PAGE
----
Here are a few more pics and vids from Henbury’s trip to Midsomer Norton.
The following are from the Somerset and Dorset Railway’s web site:
This video was posted by YouTube user Steam trains by XxBec3509
Avonside No. 1764 ‘Portbury’ was built in 1917 for the war effort, destined to work at the Portbury shipyards. The end of the war in 1918 meant the shipyard never actually built a vessel.
She eventually moved into the fleet of shunters based in Avonmouth and worked there until replaced by diesels.
Here are a few photos from across the internet of her life in preservation.
In the early 1970s, all three of the BHR’s steam locomotives were to be found at Radstock station in Somerset. This was part of a preservation effort to save and operate a section of the Somerset and Dorset Railway.
Here she is outside the shed, looking rather forlorn.
and another pic inside the shed next to 7F 53808
Unfortunately, the project at Radstock was unsuccessful and the Somerset and Dorset Railway Heritage Trust relocated to Washford on the West Somerset Railway.
‘Henbury’, ‘Portbury’ and No. 242 found their way to the Bristol Harbour Railway, opened in 1978.
‘Portbury’s restoration was completed in Bristol and she was in brought into operation on the BHR.
Here she is in lined blue livery back in 1992.
After another overhaul, she emerged in 2001 in a livery akin to the one she first wore, the initials ‘I W & D’ stand for ‘Inland Waterways and Docks’.
Now, in 2013, this livery has been adapted to more accurately represent her 1917 condition – note the lack of nameplate (She was not named ‘Portbury’ until her time at Avonmouth Docks) and the black wheels.
Flickr user brizzle born and bred documents all aspects of Bristol life throughout the years, including the development of the docks area and the BHR.
Here are some insights into how the docks looked from the air.
Cumberland Basin in 1946 – the Second World War is over, Ashton Swing Bridge is still combined road and rail, and the building of the dual carriageway is a long way off. The northern branch of the BHR to Canons Marsh branches away to the left of ‘A’ Bond and through Hotwells, with Canons Marsh shed (Now @Bristol) at the top of the picture.
To the right of this is the site of ‘M’ and ‘L’ sheds, replacing the Corporation Granary building, which was struck by a bomb in 1941 and demolished. The site has been cleared but construction not yet started.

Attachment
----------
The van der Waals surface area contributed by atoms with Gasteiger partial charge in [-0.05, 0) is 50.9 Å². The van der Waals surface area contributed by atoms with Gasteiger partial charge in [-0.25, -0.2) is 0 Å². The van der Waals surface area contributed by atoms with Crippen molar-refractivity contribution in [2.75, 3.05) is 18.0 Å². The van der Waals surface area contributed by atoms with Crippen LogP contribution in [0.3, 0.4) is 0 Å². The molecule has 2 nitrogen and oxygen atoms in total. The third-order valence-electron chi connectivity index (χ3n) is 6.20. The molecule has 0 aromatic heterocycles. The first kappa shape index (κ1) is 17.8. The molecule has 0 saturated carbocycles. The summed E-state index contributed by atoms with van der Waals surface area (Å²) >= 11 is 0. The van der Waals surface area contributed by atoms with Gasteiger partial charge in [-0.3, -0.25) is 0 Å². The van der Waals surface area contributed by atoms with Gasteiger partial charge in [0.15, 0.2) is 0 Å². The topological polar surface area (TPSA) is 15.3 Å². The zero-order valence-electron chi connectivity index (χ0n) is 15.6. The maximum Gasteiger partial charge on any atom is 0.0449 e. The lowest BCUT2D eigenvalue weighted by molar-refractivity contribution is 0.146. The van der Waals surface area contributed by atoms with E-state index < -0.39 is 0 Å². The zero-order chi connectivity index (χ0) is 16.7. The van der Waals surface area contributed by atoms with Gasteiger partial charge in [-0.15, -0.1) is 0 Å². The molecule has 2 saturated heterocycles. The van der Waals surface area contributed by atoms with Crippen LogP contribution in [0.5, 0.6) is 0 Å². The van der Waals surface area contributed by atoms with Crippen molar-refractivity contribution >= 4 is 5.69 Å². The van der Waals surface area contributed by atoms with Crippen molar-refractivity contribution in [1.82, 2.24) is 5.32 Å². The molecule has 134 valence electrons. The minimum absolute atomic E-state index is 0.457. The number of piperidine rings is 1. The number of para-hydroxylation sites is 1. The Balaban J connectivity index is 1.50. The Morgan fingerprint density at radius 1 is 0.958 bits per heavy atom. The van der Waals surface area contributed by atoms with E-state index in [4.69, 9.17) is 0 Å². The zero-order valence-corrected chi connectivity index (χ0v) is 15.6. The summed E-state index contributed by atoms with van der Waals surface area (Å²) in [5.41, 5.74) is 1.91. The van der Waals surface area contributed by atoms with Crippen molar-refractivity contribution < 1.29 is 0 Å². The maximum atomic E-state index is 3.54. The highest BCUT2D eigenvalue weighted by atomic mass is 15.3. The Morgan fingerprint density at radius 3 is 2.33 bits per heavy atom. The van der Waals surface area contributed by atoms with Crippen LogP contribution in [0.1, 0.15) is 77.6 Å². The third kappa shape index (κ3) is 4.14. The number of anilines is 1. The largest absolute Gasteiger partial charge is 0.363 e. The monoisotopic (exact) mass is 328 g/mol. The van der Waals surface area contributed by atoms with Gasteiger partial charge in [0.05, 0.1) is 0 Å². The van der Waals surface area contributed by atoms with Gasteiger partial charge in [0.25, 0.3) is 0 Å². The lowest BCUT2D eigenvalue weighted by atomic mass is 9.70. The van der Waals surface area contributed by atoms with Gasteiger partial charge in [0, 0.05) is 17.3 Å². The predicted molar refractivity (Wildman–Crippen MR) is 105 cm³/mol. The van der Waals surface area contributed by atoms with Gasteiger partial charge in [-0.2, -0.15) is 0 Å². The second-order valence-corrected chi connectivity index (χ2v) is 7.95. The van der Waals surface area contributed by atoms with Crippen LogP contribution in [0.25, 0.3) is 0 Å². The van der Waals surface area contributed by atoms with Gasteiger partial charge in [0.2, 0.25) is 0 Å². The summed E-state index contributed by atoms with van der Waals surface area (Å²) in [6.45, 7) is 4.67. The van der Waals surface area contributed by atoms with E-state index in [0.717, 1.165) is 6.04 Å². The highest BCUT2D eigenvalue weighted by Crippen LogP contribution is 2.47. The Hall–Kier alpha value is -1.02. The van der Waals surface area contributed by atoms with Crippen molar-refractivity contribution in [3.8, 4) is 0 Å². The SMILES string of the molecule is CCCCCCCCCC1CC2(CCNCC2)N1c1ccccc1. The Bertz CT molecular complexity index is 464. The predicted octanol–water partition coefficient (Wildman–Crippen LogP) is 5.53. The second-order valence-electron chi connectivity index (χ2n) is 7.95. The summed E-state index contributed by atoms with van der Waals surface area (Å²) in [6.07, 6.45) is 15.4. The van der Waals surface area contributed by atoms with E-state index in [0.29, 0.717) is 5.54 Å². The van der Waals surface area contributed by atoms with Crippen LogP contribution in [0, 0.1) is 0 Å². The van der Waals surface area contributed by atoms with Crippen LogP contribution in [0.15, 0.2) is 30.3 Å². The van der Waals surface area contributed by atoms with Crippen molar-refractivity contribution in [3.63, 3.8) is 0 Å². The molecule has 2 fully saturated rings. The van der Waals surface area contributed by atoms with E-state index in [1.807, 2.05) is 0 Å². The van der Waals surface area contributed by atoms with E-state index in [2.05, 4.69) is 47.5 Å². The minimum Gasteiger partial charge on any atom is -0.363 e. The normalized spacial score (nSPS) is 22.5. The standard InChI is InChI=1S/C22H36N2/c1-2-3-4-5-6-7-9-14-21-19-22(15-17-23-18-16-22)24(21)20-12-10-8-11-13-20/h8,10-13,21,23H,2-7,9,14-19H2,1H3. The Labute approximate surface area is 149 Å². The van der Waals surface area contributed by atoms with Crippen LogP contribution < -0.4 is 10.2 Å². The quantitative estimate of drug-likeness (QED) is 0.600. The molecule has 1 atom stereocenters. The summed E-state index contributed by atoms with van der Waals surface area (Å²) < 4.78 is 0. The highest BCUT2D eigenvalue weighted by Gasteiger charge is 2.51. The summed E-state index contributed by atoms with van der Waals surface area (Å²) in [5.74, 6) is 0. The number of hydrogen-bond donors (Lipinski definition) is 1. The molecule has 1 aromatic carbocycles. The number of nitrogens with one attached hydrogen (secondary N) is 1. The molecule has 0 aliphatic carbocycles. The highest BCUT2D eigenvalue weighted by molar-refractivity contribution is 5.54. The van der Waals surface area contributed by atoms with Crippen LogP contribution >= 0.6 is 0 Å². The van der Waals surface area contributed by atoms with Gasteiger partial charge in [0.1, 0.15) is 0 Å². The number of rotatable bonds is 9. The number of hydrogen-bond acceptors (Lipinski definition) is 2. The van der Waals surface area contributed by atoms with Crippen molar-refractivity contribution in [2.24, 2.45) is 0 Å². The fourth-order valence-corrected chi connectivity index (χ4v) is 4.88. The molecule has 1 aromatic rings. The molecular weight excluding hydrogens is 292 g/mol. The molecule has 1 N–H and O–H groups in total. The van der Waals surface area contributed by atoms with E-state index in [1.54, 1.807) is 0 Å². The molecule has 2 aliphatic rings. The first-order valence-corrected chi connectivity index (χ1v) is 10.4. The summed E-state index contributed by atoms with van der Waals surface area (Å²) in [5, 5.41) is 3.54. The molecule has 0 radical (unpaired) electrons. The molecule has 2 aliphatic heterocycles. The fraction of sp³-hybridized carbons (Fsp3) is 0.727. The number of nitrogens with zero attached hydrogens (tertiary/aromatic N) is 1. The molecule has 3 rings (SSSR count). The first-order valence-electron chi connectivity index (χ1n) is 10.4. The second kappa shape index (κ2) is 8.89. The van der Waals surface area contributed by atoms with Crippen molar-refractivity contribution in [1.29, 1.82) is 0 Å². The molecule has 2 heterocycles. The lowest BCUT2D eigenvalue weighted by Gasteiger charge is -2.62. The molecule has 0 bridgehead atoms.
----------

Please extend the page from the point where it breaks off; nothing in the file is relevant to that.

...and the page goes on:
9 years later, in 1955, this is the view from Redcliffe looking toward Hotwells. ‘M’ and ‘L’ sheds are now built, and the line to Temple Meads is visible crossing Bathurst Wharf.
This view also shows the open nature of the back of the sheds at ground level – the area where the locomotive shed is now.
A closer view of M/L Sheds in the 1960s shows the development of the coal yard, which later became the reason for the BHR’s continued survival.
Note also the large crane where the M Shed cafe now resides!
This 1955 view of the Gasworks is particularly interesting. Of the gasworks buildings, only a few remain, as evidenced by the following picture taken in 2007!
Look to the bottom of the 1955 photo – you can see the sidings on the site of SS Great Britain Halt, with the small rail-mounted cranes on the dockside. The rails for these cranes are still in evidence today.
The 2007 image also shows the former Bristol Industrial Museum (Now M Shed), with the coal yard now used as a car park.
All credit goes to Paul Townsend/Brizzle Born and Bred – have a look at his flickr page for more photographs.
The diminutive Port of Par twin engines ‘Alfred’ and ‘Judy’ have arrived in Bristol.
Thursday September 12th will see them operating photo charters, and as an added bonus, they will be operating service trains in conjunction with the BHR’s own ‘Portbury’ this coming weekend.
The charter and the visit has been organised through 30742 Charters with the Bristol Harbour Railway, the Locomotive’s owners, and the haulage company.
To find out more about these locomotives follow the link: